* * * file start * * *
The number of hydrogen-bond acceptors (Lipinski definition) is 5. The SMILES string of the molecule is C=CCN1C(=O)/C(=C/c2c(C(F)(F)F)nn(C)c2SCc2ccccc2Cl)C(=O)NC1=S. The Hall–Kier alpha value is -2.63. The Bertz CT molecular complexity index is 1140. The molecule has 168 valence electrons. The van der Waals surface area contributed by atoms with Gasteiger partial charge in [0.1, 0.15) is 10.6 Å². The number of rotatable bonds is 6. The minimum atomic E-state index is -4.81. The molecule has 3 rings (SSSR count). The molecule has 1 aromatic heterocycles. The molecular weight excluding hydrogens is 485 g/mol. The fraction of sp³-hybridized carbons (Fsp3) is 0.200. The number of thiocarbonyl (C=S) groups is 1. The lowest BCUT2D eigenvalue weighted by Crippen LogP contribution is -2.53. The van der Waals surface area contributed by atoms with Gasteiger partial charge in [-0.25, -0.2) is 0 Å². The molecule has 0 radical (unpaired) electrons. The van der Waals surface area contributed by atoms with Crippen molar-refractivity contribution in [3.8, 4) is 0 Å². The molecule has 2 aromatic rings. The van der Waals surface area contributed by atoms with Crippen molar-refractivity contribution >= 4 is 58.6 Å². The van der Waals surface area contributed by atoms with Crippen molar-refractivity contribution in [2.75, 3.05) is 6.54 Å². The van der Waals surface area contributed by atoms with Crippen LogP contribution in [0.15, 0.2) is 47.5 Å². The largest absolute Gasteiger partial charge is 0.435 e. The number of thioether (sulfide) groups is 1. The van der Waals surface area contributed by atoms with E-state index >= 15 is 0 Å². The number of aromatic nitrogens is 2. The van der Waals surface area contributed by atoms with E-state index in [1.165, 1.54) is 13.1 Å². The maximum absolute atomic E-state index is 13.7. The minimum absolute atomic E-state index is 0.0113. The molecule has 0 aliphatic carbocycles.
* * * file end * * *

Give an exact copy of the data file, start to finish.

The number of hydrogen-bond acceptors (Lipinski definition) is 5. The SMILES string of the molecule is C=CCN1C(=O)/C(=C/c2c(C(F)(F)F)nn(C)c2SCc2ccccc2Cl)C(=O)NC1=S. The Hall–Kier alpha value is -2.63. The Bertz CT molecular complexity index is 1140. The molecule has 168 valence electrons. The van der Waals surface area contributed by atoms with Gasteiger partial charge in [0.1, 0.15) is 10.6 Å². The number of rotatable bonds is 6. The minimum atomic E-state index is -4.81. The molecule has 3 rings (SSSR count). The molecule has 1 aromatic heterocycles. The molecular weight excluding hydrogens is 485 g/mol. The fraction of sp³-hybridized carbons (Fsp3) is 0.200. The number of thiocarbonyl (C=S) groups is 1. The lowest BCUT2D eigenvalue weighted by Crippen LogP contribution is -2.53. The van der Waals surface area contributed by atoms with Gasteiger partial charge in [-0.25, -0.2) is 0 Å². The molecule has 0 radical (unpaired) electrons. The van der Waals surface area contributed by atoms with Crippen molar-refractivity contribution in [3.8, 4) is 0 Å². The molecule has 2 aromatic rings. The van der Waals surface area contributed by atoms with Crippen molar-refractivity contribution >= 4 is 58.6 Å². The van der Waals surface area contributed by atoms with Crippen molar-refractivity contribution in [2.75, 3.05) is 6.54 Å². The van der Waals surface area contributed by atoms with Crippen LogP contribution in [0.15, 0.2) is 47.5 Å². The largest absolute Gasteiger partial charge is 0.435 e. The number of thioether (sulfide) groups is 1. The van der Waals surface area contributed by atoms with E-state index >= 15 is 0 Å². The number of aromatic nitrogens is 2. The van der Waals surface area contributed by atoms with E-state index in [1.165, 1.54) is 13.1 Å². The maximum absolute atomic E-state index is 13.7. The minimum absolute atomic E-state index is 0.0113. The molecule has 0 aliphatic carbocycles.